By this time last September, the third cutting of hay was already baled and stacked. We were bustling about, irrigating the parched ground in order to get as much regrowth as possible before hard freezes set in.
But this September, the soggy, squelchy brown hay still lies in the windrows, waiting for wind and sunshine. (Hay has to be baled at a certain level of dryness or else it will mold.) Every time we think it’s almost dry, another rain comes.
Since precipitation has been nearly unheard of the past few years, every shower, every downpour is something of a surprise. Even though the moisture has severely reduced the value of the hay, we’re not complaining—well, not much, anyway—because it’s such a blessing to thirsty trees, pastures, and fields.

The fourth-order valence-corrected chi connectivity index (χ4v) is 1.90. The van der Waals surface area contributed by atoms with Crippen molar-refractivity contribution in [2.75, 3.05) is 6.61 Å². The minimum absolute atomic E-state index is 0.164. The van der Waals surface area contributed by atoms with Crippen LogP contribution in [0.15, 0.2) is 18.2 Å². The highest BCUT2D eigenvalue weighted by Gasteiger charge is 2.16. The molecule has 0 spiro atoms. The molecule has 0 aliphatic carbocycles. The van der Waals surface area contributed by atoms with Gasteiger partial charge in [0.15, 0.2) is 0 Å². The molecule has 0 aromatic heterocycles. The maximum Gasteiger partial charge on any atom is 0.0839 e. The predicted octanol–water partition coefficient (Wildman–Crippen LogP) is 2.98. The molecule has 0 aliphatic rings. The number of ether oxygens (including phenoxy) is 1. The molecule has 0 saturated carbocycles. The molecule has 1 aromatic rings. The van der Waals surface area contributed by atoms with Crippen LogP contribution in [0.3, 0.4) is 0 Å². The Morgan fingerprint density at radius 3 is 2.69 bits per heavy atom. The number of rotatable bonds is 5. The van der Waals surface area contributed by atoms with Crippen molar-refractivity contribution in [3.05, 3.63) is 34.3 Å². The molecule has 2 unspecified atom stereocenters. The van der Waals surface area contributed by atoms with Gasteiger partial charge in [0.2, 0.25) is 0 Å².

But if the weather stays like this, we’ll have to change crops—perhaps cranberries, rice, or sponges!
|Terrible haying weather but awesome tree-planting weather!|
“…You’ll do best by…meditating on things true, noble, reputable, authentic, compelling, gracious—the best, not the worst; the beautiful, not the ugly; things to praise, not things to curse.” –PHILIPPIANS 4:8 (MSG)